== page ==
"On projects – especially those
creating something new – the machinery that codes and decodes direction is
Jim Coleman has written and published numerous articles about managing projects. Abstracts are provided below.
Complete articles are available for each abstract.
Confusion costs more than mistakes. A mistake merely misses success; confusion doesn’t even recognize it on the way past. A mistake is 1+ 2 = 4 ; confusion requires higher math.
Large projects are fertile ground for confusion. Customers hand requirements to companies, who hand them to projects managers, who hand them to project teams, who work on their parts then hand them to other project teams, who work on other parts then hand them back to project managers, who hand them to customers.
That’s a lot of handling.
We know the path from what-is-meant, to what-is-said, to what-is-heard, to what-is-done is imperfect. On projects – especially those creating something new – the machinery that codes and decodes direction is dangerous. Toss in multiple languages, inexperienced teams, complex sourcing strategies, and modern management methods and the route becomes downright perilous.
This article is about being clear. It doesn’t promote massive overhauls of business processes and systems. However, it does promote expecting all who participate in projects to give clear direction and to clarify what is received. Read the complete article (215) TOP
Project teams rarely run into an executive’s office and announce, “We’re in trouble!” This small but important piece of information often comes through the ventilation system. Teams that plan and manage well usually catch problems early enough to deal with them before they become trouble. Other teams don’t see them coming or even recognize them when they do until the project is stalled and on the side of the road.
Executives need to smell trouble before they get the roadside call. There are often many unwitting signs that all is not well. When project managers say things are “going great,” that’s the first sign. Great projects never “go great.” They struggle with every detail and find the best-of-imperfect answers.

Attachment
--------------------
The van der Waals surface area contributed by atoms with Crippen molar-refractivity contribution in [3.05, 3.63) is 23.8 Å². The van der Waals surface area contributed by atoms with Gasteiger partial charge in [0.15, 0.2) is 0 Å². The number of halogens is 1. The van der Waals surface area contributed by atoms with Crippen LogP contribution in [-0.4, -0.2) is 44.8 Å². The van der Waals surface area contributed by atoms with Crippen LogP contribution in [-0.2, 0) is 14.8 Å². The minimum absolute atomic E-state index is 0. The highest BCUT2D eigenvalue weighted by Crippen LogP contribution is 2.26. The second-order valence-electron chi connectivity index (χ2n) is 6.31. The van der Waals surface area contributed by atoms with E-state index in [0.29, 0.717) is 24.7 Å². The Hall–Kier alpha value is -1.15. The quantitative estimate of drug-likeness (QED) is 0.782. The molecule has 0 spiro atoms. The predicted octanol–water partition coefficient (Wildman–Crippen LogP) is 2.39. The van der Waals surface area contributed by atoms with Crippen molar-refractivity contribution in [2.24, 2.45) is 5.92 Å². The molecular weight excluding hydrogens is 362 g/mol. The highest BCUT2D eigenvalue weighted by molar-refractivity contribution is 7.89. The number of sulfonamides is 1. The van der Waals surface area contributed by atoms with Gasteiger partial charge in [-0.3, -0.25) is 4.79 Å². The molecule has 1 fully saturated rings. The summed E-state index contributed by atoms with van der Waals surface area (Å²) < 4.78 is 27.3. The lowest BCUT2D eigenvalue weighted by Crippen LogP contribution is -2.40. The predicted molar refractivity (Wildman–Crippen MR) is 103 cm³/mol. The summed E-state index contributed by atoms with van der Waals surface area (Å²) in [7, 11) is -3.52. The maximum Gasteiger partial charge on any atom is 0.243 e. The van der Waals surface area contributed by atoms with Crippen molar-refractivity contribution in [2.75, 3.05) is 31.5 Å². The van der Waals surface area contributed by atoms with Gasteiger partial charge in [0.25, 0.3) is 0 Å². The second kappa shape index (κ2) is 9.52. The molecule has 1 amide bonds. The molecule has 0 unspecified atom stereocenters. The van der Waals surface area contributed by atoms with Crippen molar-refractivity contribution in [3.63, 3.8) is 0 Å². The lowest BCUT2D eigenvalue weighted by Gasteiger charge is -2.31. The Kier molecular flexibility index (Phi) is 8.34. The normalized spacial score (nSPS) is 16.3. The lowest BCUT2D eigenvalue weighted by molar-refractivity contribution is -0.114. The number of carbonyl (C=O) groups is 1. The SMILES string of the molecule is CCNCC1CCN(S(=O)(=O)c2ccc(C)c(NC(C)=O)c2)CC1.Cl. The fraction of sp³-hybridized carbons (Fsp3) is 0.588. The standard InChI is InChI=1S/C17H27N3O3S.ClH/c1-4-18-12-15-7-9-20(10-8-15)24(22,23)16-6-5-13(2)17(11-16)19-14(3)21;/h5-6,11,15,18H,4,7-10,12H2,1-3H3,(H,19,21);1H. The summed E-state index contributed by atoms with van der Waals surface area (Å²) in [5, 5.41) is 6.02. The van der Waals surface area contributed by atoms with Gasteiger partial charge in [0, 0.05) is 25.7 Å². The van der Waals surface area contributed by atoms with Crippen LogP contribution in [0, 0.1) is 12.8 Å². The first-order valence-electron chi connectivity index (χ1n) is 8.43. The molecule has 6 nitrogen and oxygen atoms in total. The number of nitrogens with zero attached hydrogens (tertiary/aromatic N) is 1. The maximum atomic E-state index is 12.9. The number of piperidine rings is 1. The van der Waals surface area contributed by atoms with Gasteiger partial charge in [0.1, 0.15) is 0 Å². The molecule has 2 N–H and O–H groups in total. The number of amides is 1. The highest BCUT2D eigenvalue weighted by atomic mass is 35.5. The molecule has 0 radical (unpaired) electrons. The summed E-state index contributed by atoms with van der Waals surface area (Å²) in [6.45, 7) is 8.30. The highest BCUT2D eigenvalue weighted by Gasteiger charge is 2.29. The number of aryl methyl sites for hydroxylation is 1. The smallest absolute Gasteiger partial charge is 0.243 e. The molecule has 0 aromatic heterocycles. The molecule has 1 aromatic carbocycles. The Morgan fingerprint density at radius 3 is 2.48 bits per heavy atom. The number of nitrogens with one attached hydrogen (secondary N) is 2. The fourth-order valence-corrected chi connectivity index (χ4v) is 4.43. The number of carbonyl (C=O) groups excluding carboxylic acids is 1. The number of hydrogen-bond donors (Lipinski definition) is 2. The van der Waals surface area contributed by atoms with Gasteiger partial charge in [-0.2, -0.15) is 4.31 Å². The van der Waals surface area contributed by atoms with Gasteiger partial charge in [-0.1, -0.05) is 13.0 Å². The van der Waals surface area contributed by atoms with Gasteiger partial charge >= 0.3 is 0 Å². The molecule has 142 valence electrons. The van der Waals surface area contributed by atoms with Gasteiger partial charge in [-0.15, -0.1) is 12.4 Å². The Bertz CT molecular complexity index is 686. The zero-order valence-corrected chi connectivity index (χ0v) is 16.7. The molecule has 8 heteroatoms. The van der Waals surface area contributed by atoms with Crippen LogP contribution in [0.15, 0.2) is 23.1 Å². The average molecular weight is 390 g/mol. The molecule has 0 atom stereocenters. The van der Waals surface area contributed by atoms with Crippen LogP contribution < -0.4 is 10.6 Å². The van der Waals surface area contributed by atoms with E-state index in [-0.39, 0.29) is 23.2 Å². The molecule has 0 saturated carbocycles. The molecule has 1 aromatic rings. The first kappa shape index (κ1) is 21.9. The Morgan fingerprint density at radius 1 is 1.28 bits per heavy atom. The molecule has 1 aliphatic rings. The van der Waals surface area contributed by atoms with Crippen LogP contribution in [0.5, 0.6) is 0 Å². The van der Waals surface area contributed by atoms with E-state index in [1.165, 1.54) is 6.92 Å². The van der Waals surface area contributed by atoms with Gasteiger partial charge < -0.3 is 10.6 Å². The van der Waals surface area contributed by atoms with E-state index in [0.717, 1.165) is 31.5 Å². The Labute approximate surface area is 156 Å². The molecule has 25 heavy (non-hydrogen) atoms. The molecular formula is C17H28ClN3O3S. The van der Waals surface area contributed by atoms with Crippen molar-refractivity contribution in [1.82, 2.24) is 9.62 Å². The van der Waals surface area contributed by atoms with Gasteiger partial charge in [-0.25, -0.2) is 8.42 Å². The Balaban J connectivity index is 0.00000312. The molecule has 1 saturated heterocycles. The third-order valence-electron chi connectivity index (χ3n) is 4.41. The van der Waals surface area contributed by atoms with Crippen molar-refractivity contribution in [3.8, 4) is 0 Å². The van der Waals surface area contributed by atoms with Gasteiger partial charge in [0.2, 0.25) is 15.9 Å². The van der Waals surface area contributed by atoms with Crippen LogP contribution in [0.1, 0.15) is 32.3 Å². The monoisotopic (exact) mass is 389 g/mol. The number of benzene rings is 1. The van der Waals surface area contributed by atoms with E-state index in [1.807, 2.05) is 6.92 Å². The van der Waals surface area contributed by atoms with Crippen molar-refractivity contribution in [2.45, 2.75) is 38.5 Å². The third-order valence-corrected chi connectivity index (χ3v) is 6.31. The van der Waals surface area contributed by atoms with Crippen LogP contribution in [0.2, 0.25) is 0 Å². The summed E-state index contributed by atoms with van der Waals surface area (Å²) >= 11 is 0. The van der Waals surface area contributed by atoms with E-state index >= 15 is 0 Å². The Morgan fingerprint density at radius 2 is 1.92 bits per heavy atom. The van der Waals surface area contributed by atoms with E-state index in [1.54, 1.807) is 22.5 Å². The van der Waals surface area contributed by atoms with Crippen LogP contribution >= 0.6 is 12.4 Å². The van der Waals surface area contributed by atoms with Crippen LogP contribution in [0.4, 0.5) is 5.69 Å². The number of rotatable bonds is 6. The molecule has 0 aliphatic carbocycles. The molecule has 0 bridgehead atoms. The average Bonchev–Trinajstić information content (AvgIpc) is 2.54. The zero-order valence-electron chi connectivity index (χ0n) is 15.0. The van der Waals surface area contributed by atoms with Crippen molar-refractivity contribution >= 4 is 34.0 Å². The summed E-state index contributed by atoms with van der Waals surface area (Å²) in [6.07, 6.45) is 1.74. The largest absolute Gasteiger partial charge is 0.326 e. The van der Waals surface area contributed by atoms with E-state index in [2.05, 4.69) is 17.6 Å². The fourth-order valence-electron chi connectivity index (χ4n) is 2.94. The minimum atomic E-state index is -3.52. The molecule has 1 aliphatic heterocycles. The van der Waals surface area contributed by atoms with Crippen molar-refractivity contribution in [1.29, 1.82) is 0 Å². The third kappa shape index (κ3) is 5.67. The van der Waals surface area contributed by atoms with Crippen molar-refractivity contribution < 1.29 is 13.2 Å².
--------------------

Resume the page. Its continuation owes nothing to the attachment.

There are less obvious and more telling signs that executives need to read.
Teams often feel they need to please rather than ask for help. Executives who foster this notion in word or deed are asking for trouble. Those who sense and deal with problems early and constructively will encourage teams to do the same. Request the complete article (212) TOP
Important projects can find themselves in deep trouble. They reach a point where there’s simply not enough time or money to complete them satisfactorily. Confronted with this fact, executives must continue, stop, or salvage what they can from a messy situation.
Deciding to salvage a project requires courage. Some original objectives will likely be compromised to meet others. Critical actions must be taken to create new project terms.
The risk of salvaging a troubled project is that if it still fails more is lost than the additional money spent. The good faith and confidence of all participants are violated.
If it succeeds, more is gained than success. All concerned have witnessed the triumph of good management over adversity. They may reshape how future projects are done. Request the complete article (209) TOP
When suppliers do projects for customers, they share two relationships. The project relationship is focused on successful completion of one venture; the business relationship, on other current and future ventures. The relationships are separate but symbiotic. One can jeopardize the other.
Project managers for customers and suppliers should assure clear divisions of responsibility and interface requirements between their organizations. These are the fences that make good neighbors. These fences -- like the organizations that attempt to adhere to them -- are imperfect. When requirements change or can’t be met, there must be room in the project relationship for consideration and conflict based on constructive engagement, not a personality slug-fest or, worse, silence.